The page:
2006 Hawaii earthquake
|Date||October 15, 2006|
|Depth||29 kilometers (18 mi)|
|Countries or regions||Hawaii, United States|
|Casualties||No reported deaths |
The 2006 Hawaii earthquake was an offshore earthquake occurring 21 kilometers (13 mi) southwest from Puakō and 21 km (13 mi) north of Kailua-Kona, Hawaiʻi, just offshore of the Kona Airport, on Sunday October 15, 2006 at 7:07:49 AM local time (17:07:49 (UTC)). It measured 6.7 on the moment magnitude scale, and was located at , at a depth of 29 km (18 mi). It produced several aftershocks, including one that measured a magnitude of 6.1 seven minutes after the main shock. The Pacific Tsunami Warning Center measured a four-inch (102 mm) tsunami on the coast of the Big Island.
Modified Mercalli Intensity was measured at Force VII-VIII on the western side of the island of Hawaii, and Force VI on eastern Maui. Force V shaking intensity was felt all the way to Oahu, where patches of moderate damage were reported.
The most severe damage caused by the earthquake was focused on the north and western sides of the island of Hawaii. Damage was also quite heavy on the eastern side of Maui, and minor damage spread all the way out to western Oahu, 170 miles (270 km) away from the earthquake's epicenter. On the Big Island, many houses had large cracks and broken windows, and at least 61 buildings were destroyed and red-tagged by officials. Almost all houses in west Hawaii reported extensive internal damage but most avoided significant structural damage, the reason being that most of the buildings in the area around the epicenter of the earthquake have been built in the last few decades and are well constructed. Even so, over $200 million in damage occurred.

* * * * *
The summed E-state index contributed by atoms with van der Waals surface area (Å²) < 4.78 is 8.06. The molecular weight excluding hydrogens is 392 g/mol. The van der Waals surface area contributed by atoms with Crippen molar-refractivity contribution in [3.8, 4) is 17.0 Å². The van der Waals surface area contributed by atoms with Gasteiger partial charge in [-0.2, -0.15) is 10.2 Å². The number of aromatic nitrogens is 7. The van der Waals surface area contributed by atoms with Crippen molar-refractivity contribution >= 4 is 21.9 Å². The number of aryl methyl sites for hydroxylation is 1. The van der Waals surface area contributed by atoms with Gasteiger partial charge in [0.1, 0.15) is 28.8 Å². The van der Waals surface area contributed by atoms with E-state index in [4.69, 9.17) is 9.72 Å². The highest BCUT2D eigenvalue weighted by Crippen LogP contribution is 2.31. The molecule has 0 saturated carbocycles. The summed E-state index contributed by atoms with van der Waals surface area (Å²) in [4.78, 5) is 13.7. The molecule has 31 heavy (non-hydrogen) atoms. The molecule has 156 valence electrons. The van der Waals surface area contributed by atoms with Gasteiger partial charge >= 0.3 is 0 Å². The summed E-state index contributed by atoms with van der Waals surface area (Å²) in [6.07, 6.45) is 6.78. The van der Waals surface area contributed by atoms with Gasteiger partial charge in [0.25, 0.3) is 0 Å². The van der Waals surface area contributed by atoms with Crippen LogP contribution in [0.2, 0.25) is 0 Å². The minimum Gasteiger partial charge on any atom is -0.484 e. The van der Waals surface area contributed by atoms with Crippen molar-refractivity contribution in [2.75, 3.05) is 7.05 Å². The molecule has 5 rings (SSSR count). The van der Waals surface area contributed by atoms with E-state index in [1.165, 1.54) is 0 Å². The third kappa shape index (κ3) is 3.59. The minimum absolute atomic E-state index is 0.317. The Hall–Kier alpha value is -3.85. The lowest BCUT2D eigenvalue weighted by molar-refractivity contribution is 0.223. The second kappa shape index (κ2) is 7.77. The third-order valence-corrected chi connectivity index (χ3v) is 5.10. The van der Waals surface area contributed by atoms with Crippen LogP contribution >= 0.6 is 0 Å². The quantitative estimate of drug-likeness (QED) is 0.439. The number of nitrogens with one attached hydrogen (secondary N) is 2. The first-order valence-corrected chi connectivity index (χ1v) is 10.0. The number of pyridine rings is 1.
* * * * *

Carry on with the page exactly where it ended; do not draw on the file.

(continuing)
The largest and most luxurious hotels on the Island of Hawaii also happened to be clustered within ten miles (16 km) of the earthquake's epicenter along the Kohala coast. The 1965 Mauna Kea Beach Hotel had its entire south end collapse, and the hotel's top floor was considered "destroyed." The hotel closed December 1 after a month-long inspection revealed that the building was unsafe and in danger of collapse. After a $150 million renovation, the hotel reopened in December, 2008. The Hapuna Prince Hotel was temporarily evacuated after the earthquake due to structural damage, broken glass and flooding caused by broken water pipes.